IBM’s Supercomputer Competes in Jeopardy

IBM’s Supercomputer Competes in Jeopardy

IBM’s latest innovation, named Watson, is competing against Jeopardy greats Ken Jennings and Brad Rutter. Needless to say, this is extremely impressive. Not only does the supercomputer give correct answers, it also tells the audience how sure it is of the answer. Oh, and it listens to what the host says and can understand it. Still not impressed? Watson can understand nuances of human speech, such as puns and jokes.

That’s right. He understands jokes and puns. Watson does this by running thousands of algorithms on the questions it receives, and instead of doing them sequentially (i.e in the order he receives them) he does them all at the same time, after which he compares the answers and decides which is best, at which point he attaches a percentage to how sure he is. Watson uses VAST stores of literature and random facts to gather its answers from, and as time goes on and he encounters more information, the faster he gets and the better he gets at finding answers. The technology that IBM built Watson on is being called “DeepQA” (don’t read too far into that, you pervs.)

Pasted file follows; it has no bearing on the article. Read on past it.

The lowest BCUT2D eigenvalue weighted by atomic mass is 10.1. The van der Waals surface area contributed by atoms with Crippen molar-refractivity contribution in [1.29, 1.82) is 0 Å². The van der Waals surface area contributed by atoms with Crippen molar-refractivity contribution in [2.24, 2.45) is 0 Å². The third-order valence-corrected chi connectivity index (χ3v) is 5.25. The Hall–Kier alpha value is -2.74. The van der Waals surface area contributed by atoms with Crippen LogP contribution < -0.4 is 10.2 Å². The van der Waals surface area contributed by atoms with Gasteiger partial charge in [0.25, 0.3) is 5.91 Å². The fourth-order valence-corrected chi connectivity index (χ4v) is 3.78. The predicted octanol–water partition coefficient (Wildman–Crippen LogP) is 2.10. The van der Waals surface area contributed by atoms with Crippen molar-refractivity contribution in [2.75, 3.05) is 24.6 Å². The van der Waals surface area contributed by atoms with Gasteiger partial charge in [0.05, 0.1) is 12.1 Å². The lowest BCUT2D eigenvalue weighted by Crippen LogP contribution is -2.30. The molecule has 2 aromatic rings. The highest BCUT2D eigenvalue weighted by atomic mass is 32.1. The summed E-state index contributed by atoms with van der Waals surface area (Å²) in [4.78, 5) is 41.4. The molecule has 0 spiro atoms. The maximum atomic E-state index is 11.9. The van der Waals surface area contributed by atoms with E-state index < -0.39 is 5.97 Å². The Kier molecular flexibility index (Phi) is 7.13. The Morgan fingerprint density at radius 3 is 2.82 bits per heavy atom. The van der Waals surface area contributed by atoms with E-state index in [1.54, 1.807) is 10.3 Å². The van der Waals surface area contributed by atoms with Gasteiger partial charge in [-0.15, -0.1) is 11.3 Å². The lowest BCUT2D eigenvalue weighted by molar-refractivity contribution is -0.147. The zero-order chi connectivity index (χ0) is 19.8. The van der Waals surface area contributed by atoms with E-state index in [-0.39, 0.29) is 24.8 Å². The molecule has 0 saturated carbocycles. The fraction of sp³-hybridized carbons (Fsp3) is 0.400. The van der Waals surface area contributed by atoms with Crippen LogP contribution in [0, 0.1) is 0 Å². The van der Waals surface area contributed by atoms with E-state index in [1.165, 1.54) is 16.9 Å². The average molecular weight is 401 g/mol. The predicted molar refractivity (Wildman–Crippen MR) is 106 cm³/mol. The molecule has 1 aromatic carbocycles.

The supercomputer is powered by 10 racks of IBM POWER 750 servers running a Linux distro, uses 15 terabytes of RAM (a standard personal computer has 4-8 GIGAbytes), and has a brain that is composed of 2,880 processor cores that can operate at speeds up to 80 teraflops (to put that into a little perspective, most of the computers on the market today have 2-4 processor cores). The system is totally self contained (not connected to the Internet) and can process the over 2 million pages of data in its memory in less than three second. Quite frankly, I’m impressed. And you should be too. And yes, I referred to the computer as he.

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